- Property Type
A good multi-family cap rate is also determined by the type of property. Smaller multifamily properties such as duplexes and quadraplexes may have lower cap rates vs. large apartment buildings with dozens of units. Other assets such as strip malls, office buildings and self storage facilities may outperform multifamily in terms of cap rates. These types of properties have the potential to bring in higher income.
- Age and Condition
Older properties may require more repairs and maintenance vs. a newer building, which can lower the cap rate. The condition of a multi-family property when you first buy it can also influence its cap rate. If the property is older but well-maintained, it may have a higher cap rate than an older, neglected property.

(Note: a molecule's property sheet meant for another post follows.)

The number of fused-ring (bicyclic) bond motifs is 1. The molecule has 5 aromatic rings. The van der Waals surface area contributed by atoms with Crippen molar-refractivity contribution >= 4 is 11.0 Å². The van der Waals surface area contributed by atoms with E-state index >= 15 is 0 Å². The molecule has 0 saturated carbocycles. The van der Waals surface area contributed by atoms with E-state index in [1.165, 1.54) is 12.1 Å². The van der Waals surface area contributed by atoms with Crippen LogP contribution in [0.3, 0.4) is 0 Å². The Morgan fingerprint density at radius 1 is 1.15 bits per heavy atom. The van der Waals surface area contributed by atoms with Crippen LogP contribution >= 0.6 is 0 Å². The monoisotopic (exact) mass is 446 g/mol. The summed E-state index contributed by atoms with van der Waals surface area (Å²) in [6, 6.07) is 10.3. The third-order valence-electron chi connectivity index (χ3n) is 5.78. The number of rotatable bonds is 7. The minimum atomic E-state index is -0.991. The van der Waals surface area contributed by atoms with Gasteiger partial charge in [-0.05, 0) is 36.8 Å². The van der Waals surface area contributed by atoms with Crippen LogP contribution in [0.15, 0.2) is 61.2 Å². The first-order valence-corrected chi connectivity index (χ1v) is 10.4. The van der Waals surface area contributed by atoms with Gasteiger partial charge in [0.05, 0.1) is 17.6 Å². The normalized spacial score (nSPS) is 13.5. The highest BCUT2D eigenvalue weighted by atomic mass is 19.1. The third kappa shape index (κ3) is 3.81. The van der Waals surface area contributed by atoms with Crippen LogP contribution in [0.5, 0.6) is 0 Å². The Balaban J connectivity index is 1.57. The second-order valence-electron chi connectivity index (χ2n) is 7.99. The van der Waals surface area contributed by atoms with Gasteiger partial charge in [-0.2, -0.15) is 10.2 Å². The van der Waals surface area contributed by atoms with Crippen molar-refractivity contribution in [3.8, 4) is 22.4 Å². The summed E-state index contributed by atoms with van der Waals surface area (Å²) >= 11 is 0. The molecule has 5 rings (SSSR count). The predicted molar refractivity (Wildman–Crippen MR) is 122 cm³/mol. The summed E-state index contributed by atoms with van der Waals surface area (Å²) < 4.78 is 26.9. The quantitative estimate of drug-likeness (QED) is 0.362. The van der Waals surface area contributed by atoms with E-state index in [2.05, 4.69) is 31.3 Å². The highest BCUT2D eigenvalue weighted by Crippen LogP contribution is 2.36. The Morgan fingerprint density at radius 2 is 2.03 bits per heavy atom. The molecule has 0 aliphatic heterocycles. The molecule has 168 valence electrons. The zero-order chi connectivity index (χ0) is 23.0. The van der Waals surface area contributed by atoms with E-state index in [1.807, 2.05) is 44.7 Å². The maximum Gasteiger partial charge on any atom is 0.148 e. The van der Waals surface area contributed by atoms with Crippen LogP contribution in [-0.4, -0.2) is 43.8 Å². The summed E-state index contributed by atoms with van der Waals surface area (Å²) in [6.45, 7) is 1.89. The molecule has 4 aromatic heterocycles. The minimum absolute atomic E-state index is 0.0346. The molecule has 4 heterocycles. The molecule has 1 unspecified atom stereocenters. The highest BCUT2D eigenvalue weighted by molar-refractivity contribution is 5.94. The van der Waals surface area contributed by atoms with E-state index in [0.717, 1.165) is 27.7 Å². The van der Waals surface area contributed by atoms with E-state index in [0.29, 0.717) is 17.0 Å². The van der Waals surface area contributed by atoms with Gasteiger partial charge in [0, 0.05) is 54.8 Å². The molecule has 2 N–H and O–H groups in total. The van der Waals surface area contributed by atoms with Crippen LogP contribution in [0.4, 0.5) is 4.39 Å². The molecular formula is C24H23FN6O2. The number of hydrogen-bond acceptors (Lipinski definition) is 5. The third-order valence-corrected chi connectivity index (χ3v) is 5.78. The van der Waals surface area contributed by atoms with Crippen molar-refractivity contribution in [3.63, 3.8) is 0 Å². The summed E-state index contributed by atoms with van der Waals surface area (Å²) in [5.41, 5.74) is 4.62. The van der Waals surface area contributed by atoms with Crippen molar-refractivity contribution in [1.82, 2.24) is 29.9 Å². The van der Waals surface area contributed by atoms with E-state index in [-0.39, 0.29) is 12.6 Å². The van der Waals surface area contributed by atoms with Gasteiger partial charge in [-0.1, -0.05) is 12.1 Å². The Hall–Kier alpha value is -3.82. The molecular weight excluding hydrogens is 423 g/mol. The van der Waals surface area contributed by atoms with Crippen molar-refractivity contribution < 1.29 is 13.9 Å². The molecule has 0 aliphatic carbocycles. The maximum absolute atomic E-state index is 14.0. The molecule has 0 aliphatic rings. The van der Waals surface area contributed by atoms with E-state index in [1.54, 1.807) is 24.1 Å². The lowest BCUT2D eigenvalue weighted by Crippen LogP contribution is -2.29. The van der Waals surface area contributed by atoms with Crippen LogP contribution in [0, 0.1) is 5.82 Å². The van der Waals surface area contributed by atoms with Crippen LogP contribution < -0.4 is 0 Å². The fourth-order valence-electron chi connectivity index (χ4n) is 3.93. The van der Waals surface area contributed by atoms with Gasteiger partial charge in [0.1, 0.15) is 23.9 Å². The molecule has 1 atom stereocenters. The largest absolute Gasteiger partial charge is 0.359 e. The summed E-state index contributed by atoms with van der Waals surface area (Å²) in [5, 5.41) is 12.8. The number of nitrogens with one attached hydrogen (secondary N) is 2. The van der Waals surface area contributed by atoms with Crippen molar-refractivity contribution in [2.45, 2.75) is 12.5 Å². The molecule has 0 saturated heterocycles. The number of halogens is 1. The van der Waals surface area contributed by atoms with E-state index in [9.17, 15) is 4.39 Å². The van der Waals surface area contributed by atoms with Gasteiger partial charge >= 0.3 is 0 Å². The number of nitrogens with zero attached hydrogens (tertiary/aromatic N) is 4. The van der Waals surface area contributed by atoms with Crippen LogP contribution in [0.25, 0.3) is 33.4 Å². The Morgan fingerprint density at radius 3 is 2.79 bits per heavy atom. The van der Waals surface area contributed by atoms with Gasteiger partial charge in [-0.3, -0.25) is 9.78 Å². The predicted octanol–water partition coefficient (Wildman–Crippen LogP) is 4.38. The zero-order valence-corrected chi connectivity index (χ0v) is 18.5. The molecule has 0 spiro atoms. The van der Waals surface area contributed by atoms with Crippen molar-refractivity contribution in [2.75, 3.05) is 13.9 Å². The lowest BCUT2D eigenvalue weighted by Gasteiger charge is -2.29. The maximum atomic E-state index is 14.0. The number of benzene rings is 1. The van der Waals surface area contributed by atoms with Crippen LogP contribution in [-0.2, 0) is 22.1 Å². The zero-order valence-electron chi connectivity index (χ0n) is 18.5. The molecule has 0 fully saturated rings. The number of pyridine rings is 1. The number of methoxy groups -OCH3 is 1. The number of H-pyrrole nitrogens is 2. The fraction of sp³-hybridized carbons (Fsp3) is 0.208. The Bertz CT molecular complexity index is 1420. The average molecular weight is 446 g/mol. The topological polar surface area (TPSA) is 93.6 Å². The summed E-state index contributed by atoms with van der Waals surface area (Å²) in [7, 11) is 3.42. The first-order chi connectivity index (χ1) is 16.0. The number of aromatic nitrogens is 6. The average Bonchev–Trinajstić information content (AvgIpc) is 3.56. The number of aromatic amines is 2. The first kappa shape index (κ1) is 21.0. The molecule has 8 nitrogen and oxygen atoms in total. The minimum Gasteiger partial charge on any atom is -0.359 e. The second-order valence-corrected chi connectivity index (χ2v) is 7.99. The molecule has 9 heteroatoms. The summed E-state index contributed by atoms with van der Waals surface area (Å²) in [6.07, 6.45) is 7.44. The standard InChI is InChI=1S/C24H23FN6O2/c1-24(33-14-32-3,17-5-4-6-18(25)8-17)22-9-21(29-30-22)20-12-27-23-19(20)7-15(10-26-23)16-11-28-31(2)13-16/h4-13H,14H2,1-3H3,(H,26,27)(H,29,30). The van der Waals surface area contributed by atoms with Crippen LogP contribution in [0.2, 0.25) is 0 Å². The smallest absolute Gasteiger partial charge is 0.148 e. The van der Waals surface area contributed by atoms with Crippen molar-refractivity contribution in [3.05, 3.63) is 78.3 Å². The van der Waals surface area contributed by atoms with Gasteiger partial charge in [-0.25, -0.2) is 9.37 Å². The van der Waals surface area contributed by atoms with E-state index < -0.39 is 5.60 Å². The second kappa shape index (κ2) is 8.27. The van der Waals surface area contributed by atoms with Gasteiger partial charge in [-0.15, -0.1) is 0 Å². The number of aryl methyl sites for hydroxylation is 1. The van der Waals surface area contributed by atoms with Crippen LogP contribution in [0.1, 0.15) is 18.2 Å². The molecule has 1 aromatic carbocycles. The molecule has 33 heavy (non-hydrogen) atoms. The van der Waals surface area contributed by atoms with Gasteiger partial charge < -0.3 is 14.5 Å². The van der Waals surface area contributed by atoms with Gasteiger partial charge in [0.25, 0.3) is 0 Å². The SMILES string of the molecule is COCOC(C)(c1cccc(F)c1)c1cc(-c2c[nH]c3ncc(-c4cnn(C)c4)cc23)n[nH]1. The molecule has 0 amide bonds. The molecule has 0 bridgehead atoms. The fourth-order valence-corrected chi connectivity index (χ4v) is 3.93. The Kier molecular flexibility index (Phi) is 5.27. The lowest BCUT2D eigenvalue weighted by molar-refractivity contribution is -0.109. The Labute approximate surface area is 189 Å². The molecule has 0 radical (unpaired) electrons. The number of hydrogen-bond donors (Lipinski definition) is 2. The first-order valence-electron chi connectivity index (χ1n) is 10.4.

The size of a multi-family property can also affect its cap rate. Generally, larger properties have higher cap rates because they have the potential to generate more rental income.
The amenities a multi-family property offers can also impact its cap rate. Properties with desirable amenities like swimming pools, fitness centers, and clubhouses tend to have higher cap rates than those without such features.
What Is a Good Multi-family Cap Rate?
The ideal cap rate for a multi-family property is anywhere between 5% to 10%. It’s mainly dependent on the local market and the type of property being considered. Generally speaking, multi-family cap rates tend to be lower in markets with high demand and rental prices, such as major metropolitan areas. This is primarily due to the higher cost to acquire these properties. However, properties in major metro areas tend to hold their value better so that is also something to consider.